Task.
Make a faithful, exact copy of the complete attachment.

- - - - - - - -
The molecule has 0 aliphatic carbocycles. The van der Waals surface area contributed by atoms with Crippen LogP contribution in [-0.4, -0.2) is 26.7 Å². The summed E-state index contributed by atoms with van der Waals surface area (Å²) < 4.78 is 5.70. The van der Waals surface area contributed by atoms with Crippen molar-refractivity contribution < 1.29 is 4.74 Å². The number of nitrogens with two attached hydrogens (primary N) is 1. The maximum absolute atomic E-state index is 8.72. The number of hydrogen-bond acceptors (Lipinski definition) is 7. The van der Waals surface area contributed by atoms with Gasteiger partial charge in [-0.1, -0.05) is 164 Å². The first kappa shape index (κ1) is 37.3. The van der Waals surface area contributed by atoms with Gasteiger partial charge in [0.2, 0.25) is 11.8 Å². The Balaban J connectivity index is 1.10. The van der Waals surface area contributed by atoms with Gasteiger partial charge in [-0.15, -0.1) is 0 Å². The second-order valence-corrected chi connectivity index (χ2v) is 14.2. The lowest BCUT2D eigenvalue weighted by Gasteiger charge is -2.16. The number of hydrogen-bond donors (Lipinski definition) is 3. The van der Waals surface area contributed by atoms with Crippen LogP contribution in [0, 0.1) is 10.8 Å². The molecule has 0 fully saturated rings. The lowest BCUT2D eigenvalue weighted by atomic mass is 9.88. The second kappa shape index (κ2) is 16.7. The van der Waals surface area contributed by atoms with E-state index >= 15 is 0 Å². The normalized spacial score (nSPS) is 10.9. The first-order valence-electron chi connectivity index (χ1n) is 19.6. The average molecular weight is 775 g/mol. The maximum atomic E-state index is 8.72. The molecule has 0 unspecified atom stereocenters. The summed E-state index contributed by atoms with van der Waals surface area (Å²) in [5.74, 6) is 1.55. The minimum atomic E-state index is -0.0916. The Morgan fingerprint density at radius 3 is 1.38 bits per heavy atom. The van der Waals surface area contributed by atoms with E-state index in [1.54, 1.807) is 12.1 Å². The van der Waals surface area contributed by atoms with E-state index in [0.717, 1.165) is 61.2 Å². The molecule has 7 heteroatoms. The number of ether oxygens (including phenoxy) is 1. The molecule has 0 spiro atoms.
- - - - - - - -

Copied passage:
The molecule has 0 aliphatic carbocycles. The van der Waals surface area contributed by atoms with Crippen LogP contribution in [-0.4, -0.2) is 26.7 Å². The summed E-state index contributed by atoms with van der Waals surface area (Å²) < 4.78 is 5.70. The van der Waals surface area contributed by atoms with Crippen molar-refractivity contribution < 1.29 is 4.74 Å². The number of nitrogens with two attached hydrogens (primary N) is 1. The maximum absolute atomic E-state index is 8.72. The number of hydrogen-bond acceptors (Lipinski definition) is 7. The van der Waals surface area contributed by atoms with Gasteiger partial charge in [-0.1, -0.05) is 164 Å². The first kappa shape index (κ1) is 37.3. The van der Waals surface area contributed by atoms with Gasteiger partial charge in [0.2, 0.25) is 11.8 Å². The Balaban J connectivity index is 1.10. The van der Waals surface area contributed by atoms with Gasteiger partial charge in [-0.15, -0.1) is 0 Å². The second-order valence-corrected chi connectivity index (χ2v) is 14.2. The lowest BCUT2D eigenvalue weighted by Gasteiger charge is -2.16. The number of hydrogen-bond donors (Lipinski definition) is 3. The van der Waals surface area contributed by atoms with Crippen LogP contribution in [0, 0.1) is 10.8 Å². The molecule has 0 fully saturated rings. The lowest BCUT2D eigenvalue weighted by atomic mass is 9.88. The second kappa shape index (κ2) is 16.7. The van der Waals surface area contributed by atoms with E-state index >= 15 is 0 Å². The normalized spacial score (nSPS) is 10.9. The first-order valence-electron chi connectivity index (χ1n) is 19.6. The average molecular weight is 775 g/mol. The maximum atomic E-state index is 8.72. The molecule has 0 unspecified atom stereocenters. The summed E-state index contributed by atoms with van der Waals surface area (Å²) in [5.74, 6) is 1.55. The minimum atomic E-state index is -0.0916. The Morgan fingerprint density at radius 3 is 1.38 bits per heavy atom. The van der Waals surface area contributed by atoms with E-state index in [1.54, 1.807) is 12.1 Å². The van der Waals surface area contributed by atoms with E-state index in [0.717, 1.165) is 61.2 Å². The molecule has 7 heteroatoms. The number of ether oxygens (including phenoxy) is 1. The molecule has 0 spiro atoms.